Tougher on the tumour, gentler on the patient
Using MRI technology, the project Gentle Radiotherapy aims to realise the vision of individualised cancer treatment, with better results and fewer side effects. Peter Lundberg, professor at Linköping University, is part of the project.
Cancer treatment methods are increasingly effective, and more of us will live with cured cancer. So it is important that the treatment itself does not cause debilitating injuries. It is common that parts of a tumour require an extra high dose of radiation. Good quality imaging technology can deliver an extra dose of radiation exactly where it is needed, avoiding adjacent organs.
There are great hopes for the development of radiotherapy (RT) using magnetic resonance tomography (MRT). But before it can be used in healthcare on a large scale, this concept requires new methods, new technology and new software.
The project kicks off on 9-10 June, when researchers from Sweden’s university hospitals and representatives from leading radiotherapy companies meet in Sundsvall. They will formulate joint guidelines to ensure that the radiotherapy of the future will be tough on the tumour, but gentle on the patient.
Heading the project is Mikael Karlsson, professor and medical physicist at Umeå University and the University Hospital of Umeå.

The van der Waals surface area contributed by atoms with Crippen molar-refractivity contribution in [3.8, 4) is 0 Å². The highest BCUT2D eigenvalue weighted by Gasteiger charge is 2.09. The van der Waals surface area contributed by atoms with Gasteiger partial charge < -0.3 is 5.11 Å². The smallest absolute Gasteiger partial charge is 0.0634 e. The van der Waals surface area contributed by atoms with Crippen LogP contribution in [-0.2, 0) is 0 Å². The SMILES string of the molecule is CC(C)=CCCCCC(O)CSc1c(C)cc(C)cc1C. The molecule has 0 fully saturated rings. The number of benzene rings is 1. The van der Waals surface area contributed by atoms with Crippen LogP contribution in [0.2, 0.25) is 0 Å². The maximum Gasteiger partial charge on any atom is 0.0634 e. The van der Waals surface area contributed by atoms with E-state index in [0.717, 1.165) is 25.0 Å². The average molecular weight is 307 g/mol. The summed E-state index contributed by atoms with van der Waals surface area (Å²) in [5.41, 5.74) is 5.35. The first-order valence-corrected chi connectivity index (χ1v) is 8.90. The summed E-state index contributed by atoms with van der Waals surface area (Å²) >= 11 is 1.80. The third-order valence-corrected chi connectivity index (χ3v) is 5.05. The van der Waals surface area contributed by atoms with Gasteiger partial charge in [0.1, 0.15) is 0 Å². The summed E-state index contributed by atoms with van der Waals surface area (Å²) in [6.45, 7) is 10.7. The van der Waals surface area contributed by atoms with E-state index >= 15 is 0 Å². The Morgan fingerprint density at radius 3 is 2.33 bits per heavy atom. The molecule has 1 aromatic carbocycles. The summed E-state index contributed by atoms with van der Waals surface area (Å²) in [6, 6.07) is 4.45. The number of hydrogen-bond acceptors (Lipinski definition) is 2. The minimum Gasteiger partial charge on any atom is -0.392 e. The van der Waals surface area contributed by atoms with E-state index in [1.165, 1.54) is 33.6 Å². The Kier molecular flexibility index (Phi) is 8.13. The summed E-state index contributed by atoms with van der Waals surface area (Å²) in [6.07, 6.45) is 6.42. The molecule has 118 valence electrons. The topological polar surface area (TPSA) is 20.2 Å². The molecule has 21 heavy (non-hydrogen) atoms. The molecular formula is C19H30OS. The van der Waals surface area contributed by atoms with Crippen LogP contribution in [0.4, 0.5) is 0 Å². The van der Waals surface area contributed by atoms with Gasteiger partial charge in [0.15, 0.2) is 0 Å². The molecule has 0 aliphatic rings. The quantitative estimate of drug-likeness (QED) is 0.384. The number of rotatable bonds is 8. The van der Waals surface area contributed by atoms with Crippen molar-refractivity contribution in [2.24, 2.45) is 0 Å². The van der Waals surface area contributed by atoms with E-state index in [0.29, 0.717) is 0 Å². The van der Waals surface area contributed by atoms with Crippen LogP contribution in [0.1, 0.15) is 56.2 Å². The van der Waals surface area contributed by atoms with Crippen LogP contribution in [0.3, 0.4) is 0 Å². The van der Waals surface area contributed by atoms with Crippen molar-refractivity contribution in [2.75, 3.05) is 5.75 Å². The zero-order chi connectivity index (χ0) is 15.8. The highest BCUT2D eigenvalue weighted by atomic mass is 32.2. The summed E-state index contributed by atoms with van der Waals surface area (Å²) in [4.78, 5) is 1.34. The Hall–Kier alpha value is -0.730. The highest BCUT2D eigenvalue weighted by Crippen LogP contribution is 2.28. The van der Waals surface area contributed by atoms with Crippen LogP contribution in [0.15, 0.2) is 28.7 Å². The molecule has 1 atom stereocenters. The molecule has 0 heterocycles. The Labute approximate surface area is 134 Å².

Project manager for quality control of RT in MRI scanners is Peter Lundberg, professor and MRI physicist at Linköping University and Linköping University Hospital.
”By integrating contemporary imaging techniques with radiotherapy, we can locate tumours and radiate with higher and higher precision. For this reason, it’s particularly important to monitor the quality of the use of MRI in RT,” he explains.
Sweden is well positioned in this field. Today most Swedish university hospitals have MRI scanners at RT departments, and further purchases are planned.
”In Linköping we are at the forefront with advanced MRI applications, especially with the unique, cross-professional collaboration between academia and clinic at CMIV, Center for Medical Imaging and Visualization”, says Prof Lundberg.
Gentle Radiotherapy is a three-year national project with support from Vinnova (Swedish Governmental Agency for Innovation Systems) for applied research in image-guided radiation therapy against cancer. The work is to produce internationally competitive innovations. The project is a collaboration between Swedish university hospitals, academia and leading radiotherapy companies.
Monica Westman Svenselius 2014-06-16
Last updated: 2014-07-02